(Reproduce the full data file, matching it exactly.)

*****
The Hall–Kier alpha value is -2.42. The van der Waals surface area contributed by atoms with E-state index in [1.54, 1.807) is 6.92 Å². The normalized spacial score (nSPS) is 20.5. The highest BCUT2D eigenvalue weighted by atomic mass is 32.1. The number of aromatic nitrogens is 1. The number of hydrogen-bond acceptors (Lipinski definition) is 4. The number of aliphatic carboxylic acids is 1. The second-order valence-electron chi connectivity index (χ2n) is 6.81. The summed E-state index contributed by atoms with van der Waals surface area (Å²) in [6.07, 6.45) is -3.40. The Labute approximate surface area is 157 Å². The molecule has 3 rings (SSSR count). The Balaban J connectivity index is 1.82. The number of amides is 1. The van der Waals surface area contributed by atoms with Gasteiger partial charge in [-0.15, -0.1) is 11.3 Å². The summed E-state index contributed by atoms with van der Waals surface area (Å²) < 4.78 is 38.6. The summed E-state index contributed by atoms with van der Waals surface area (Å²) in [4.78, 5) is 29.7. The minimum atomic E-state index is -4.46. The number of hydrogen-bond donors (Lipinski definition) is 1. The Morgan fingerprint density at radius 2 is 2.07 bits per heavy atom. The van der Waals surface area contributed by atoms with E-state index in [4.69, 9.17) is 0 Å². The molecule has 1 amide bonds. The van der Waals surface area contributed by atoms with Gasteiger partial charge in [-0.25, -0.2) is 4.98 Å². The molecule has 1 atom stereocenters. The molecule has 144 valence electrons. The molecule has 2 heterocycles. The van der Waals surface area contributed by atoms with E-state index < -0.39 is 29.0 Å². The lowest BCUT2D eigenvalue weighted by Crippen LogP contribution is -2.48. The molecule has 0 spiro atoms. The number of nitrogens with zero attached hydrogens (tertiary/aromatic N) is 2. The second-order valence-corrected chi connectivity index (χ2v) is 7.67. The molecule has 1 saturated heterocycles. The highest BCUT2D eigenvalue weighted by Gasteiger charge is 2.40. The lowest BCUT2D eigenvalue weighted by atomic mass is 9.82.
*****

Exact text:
The Hall–Kier alpha value is -2.42. The van der Waals surface area contributed by atoms with E-state index in [1.54, 1.807) is 6.92 Å². The normalized spacial score (nSPS) is 20.5. The highest BCUT2D eigenvalue weighted by atomic mass is 32.1. The number of aromatic nitrogens is 1. The number of hydrogen-bond acceptors (Lipinski definition) is 4. The number of aliphatic carboxylic acids is 1. The second-order valence-electron chi connectivity index (χ2n) is 6.81. The summed E-state index contributed by atoms with van der Waals surface area (Å²) in [6.07, 6.45) is -3.40. The Labute approximate surface area is 157 Å². The molecule has 3 rings (SSSR count). The Balaban J connectivity index is 1.82. The number of amides is 1. The van der Waals surface area contributed by atoms with Gasteiger partial charge in [-0.15, -0.1) is 11.3 Å². The summed E-state index contributed by atoms with van der Waals surface area (Å²) < 4.78 is 38.6. The summed E-state index contributed by atoms with van der Waals surface area (Å²) in [4.78, 5) is 29.7. The minimum atomic E-state index is -4.46. The number of hydrogen-bond donors (Lipinski definition) is 1. The Morgan fingerprint density at radius 2 is 2.07 bits per heavy atom. The van der Waals surface area contributed by atoms with E-state index in [4.69, 9.17) is 0 Å². The molecule has 1 amide bonds. The van der Waals surface area contributed by atoms with Gasteiger partial charge in [-0.25, -0.2) is 4.98 Å². The molecule has 1 atom stereocenters. The molecule has 144 valence electrons. The molecule has 2 heterocycles. The van der Waals surface area contributed by atoms with E-state index < -0.39 is 29.0 Å². The lowest BCUT2D eigenvalue weighted by Crippen LogP contribution is -2.48. The molecule has 0 spiro atoms. The number of nitrogens with zero attached hydrogens (tertiary/aromatic N) is 2. The second-order valence-corrected chi connectivity index (χ2v) is 7.67. The molecule has 1 saturated heterocycles. The highest BCUT2D eigenvalue weighted by Gasteiger charge is 2.40. The lowest BCUT2D eigenvalue weighted by atomic mass is 9.82.